“Honor, truth … the lot … they’re just words, Harry. They
don’t exist. I gave my life to them, and they don’t exist.”
Walsh tracks the relationship between Major James Walsh of the North West Mounted Police and Sitting Bull during the Hunkpapa Sioux's five years in Canada where they had fled after the battle at the Little Big Horn in 1876. Walsh was well loved by his men, sympathetic to the plight of the Natives within his jurisdiction, and critical of Canadian government policies towards them. He admired the Sioux's fortitude and Sitting Bull's statesmanship. Respect and friendship grew between the two men. Because of this Walsh comes under increasing pressure from his superiors. He is torn between his sincere desire to support Sitting Bull in his legal arguments to remain in Canada and the Canadian government's desire to appease the American government by forcing Sitting Bull and the Hunkpapa back across the line. Walsh eventually capitulates to orders from Ottawa under threat of losing his command, however his betrayal of Sitting Bull sows cynicism, corruption and impotence in the career he had hoped to preserve.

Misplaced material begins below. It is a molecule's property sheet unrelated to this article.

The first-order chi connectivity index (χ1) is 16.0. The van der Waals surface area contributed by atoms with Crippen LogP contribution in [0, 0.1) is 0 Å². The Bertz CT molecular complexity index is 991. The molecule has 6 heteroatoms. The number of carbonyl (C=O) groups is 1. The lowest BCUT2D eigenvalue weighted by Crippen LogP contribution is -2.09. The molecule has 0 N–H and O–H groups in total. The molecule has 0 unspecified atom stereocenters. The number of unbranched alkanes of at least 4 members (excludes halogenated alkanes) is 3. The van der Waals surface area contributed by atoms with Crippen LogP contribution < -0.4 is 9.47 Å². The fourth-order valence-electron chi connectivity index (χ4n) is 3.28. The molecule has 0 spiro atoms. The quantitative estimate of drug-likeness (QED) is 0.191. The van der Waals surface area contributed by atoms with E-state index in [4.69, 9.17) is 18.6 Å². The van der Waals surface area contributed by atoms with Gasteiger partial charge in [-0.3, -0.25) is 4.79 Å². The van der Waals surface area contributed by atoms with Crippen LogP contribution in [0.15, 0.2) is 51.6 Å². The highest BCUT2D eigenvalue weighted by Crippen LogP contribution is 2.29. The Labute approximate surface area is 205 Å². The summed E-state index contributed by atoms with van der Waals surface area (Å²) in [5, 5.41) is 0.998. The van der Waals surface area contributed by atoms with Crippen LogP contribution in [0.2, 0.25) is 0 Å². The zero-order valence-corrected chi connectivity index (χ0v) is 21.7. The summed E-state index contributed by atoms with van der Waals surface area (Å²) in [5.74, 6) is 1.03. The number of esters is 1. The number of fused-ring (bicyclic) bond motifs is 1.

Note: Some double casting possible.